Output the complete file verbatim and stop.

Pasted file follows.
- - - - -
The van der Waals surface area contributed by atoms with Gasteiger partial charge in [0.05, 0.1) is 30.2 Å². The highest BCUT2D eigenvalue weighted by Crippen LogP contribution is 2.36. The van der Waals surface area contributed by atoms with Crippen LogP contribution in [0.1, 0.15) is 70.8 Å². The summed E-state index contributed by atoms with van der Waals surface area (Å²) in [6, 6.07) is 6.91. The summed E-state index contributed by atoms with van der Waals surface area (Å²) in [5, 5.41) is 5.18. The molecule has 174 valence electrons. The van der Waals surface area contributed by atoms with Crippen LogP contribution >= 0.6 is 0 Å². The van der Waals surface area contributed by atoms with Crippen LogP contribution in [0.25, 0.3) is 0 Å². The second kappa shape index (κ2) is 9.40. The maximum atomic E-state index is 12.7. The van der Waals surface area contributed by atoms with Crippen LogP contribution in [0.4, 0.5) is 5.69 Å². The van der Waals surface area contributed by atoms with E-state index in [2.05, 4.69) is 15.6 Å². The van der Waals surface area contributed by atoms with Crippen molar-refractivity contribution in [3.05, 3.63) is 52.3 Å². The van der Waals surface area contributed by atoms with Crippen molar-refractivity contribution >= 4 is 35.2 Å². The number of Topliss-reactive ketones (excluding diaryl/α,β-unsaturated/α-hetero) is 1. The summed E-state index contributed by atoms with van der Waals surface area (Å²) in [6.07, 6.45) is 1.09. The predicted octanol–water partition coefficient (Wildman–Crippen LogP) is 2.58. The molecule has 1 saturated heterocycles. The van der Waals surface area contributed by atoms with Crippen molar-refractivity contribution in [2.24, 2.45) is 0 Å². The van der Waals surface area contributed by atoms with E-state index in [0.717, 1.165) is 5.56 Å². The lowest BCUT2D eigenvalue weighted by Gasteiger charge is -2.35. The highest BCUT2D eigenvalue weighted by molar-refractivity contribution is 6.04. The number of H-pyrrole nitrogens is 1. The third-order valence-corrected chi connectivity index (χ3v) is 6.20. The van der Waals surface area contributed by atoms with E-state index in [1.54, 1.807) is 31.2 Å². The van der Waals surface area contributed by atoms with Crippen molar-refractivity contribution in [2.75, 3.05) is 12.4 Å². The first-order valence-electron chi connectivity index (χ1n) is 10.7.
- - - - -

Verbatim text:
The van der Waals surface area contributed by atoms with Gasteiger partial charge in [0.05, 0.1) is 30.2 Å². The highest BCUT2D eigenvalue weighted by Crippen LogP contribution is 2.36. The van der Waals surface area contributed by atoms with Crippen LogP contribution in [0.1, 0.15) is 70.8 Å². The summed E-state index contributed by atoms with van der Waals surface area (Å²) in [6, 6.07) is 6.91. The summed E-state index contributed by atoms with van der Waals surface area (Å²) in [5, 5.41) is 5.18. The molecule has 174 valence electrons. The van der Waals surface area contributed by atoms with Crippen LogP contribution >= 0.6 is 0 Å². The van der Waals surface area contributed by atoms with Crippen LogP contribution in [0.25, 0.3) is 0 Å². The second kappa shape index (κ2) is 9.40. The maximum atomic E-state index is 12.7. The van der Waals surface area contributed by atoms with Crippen LogP contribution in [0.4, 0.5) is 5.69 Å². The van der Waals surface area contributed by atoms with E-state index in [2.05, 4.69) is 15.6 Å². The van der Waals surface area contributed by atoms with Crippen molar-refractivity contribution in [3.05, 3.63) is 52.3 Å². The van der Waals surface area contributed by atoms with Crippen molar-refractivity contribution >= 4 is 35.2 Å². The number of Topliss-reactive ketones (excluding diaryl/α,β-unsaturated/α-hetero) is 1. The summed E-state index contributed by atoms with van der Waals surface area (Å²) in [6.07, 6.45) is 1.09. The predicted octanol–water partition coefficient (Wildman–Crippen LogP) is 2.58. The molecule has 1 saturated heterocycles. The van der Waals surface area contributed by atoms with Crippen molar-refractivity contribution in [2.24, 2.45) is 0 Å². The van der Waals surface area contributed by atoms with E-state index in [0.717, 1.165) is 5.56 Å². The lowest BCUT2D eigenvalue weighted by Gasteiger charge is -2.35. The highest BCUT2D eigenvalue weighted by molar-refractivity contribution is 6.04. The number of H-pyrrole nitrogens is 1. The third-order valence-corrected chi connectivity index (χ3v) is 6.20. The van der Waals surface area contributed by atoms with E-state index in [1.54, 1.807) is 31.2 Å². The van der Waals surface area contributed by atoms with Crippen molar-refractivity contribution in [2.75, 3.05) is 12.4 Å². The first-order valence-electron chi connectivity index (χ1n) is 10.7.